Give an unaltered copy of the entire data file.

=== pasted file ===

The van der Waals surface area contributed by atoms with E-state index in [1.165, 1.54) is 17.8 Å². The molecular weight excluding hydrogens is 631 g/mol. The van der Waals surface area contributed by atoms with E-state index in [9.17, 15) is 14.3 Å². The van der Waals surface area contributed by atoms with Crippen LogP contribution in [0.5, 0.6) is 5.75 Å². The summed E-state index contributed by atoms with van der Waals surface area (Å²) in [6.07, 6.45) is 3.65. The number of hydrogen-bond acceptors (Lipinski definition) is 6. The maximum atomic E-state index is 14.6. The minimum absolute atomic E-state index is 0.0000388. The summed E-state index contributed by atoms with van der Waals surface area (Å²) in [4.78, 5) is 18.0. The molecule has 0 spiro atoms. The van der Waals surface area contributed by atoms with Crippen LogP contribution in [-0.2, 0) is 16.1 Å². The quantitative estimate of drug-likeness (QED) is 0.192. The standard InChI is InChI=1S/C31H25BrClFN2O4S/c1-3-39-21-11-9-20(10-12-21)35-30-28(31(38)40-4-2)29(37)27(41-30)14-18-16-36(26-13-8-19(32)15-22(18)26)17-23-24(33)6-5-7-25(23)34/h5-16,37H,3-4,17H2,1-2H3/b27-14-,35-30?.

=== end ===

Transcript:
The van der Waals surface area contributed by atoms with E-state index in [1.165, 1.54) is 17.8 Å². The molecular weight excluding hydrogens is 631 g/mol. The van der Waals surface area contributed by atoms with E-state index in [9.17, 15) is 14.3 Å². The van der Waals surface area contributed by atoms with Crippen LogP contribution in [0.5, 0.6) is 5.75 Å². The summed E-state index contributed by atoms with van der Waals surface area (Å²) in [6.07, 6.45) is 3.65. The number of hydrogen-bond acceptors (Lipinski definition) is 6. The maximum atomic E-state index is 14.6. The minimum absolute atomic E-state index is 0.0000388. The summed E-state index contributed by atoms with van der Waals surface area (Å²) in [4.78, 5) is 18.0. The molecule has 0 spiro atoms. The van der Waals surface area contributed by atoms with Crippen LogP contribution in [-0.2, 0) is 16.1 Å². The quantitative estimate of drug-likeness (QED) is 0.192. The standard InChI is InChI=1S/C31H25BrClFN2O4S/c1-3-39-21-11-9-20(10-12-21)35-30-28(31(38)40-4-2)29(37)27(41-30)14-18-16-36(26-13-8-19(32)15-22(18)26)17-23-24(33)6-5-7-25(23)34/h5-16,37H,3-4,17H2,1-2H3/b27-14-,35-30?.